When you start exploring your options for wood fences, one thing you'll notice is that they're not cheap! Woods like hickory and cedar make for excellent fences, but the price tag is always high. If you are looking for a more affordable alternative, you may want to consider pressure-treated pine. Like all woods, it has a few pros and cons to consider before you make you schedule your fence installation.
Pro: Pressure-treated pine is easy to come by.
Pine trees grow readily throughout the U.S., which means there is no shortage of pine wood. Not only does this keep the price down, but it also makes the wood easy to obtain. With more specialty woods, you may have to wait a few weeks for your fence company to get the wood in stock. This will never be the case with pine. The ease of availability will definitely come in handy if and when you need to make fence repairs, too. You can find pressure-treated pine in almost any lumber yard and in any size plank.
Pro: Pressure-treated pine is quite durable.
Pine has the reputation of being soft and therefore non-ideal for fencing. But this is not the case with pressure-treated pine! This wood has been compacted to make it less susceptible to damage, such as moisture damage and insect damage. It won't dent or crack easily like standard pine does, either. Pressure-treated pine is about as durable as cedar as a fencing material. In a moderate climate, it can last 20 years or more.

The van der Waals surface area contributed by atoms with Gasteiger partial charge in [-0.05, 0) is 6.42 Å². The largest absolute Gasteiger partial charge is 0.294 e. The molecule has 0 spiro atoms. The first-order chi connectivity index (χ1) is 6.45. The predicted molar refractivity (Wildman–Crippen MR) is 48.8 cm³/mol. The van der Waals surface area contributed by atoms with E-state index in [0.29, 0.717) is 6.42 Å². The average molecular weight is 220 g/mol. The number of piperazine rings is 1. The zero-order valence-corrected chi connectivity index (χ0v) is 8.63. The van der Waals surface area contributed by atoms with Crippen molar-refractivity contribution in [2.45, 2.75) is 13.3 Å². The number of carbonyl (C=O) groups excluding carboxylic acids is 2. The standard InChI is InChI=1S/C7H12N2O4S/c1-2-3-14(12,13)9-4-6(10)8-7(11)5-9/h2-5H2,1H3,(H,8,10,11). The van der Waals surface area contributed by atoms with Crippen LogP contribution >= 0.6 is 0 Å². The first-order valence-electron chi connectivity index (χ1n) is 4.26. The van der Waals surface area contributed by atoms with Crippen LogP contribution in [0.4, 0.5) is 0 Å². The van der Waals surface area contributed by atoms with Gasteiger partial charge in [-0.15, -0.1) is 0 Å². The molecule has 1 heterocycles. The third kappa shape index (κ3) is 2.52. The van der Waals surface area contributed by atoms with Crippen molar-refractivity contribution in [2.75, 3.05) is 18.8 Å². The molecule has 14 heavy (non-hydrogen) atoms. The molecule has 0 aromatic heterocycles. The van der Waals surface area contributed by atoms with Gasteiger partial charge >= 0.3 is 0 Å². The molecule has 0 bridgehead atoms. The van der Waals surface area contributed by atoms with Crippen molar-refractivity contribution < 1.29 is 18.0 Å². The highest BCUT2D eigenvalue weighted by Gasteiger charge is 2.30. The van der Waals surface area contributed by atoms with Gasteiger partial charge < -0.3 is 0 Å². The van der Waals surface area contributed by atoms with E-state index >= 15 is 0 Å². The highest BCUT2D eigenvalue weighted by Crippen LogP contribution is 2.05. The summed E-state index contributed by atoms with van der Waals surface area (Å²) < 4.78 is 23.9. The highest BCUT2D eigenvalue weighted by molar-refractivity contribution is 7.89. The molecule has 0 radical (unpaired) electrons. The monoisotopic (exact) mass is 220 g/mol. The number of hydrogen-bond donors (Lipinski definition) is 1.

Con: Pressure-treated pine can warp.
Even after the wood has been pressure-treated, it can sometimes absorb moisture unevenly. This is most likely to happen in the early spring when the weather is wet, and it can cause the wood to severely warp. A warped fence is not an attractive fence, and having to replace the boards as they warp can be annoying and time-consuming.
Con: Pressure-treated pine releases VOCs.
Pressure-treated pine is treated with certain chemicals to help make it less prone to weather damage. This process releases volatile organic compounds, or VOCs, into the environment. This is not a great option for the planet or for your health. If you prefer a greener option, you may be better off with a natural, untreated wood.
To learn more about pressure-treated pine as a fence material, talk to a wood fence services contractor in your area.Share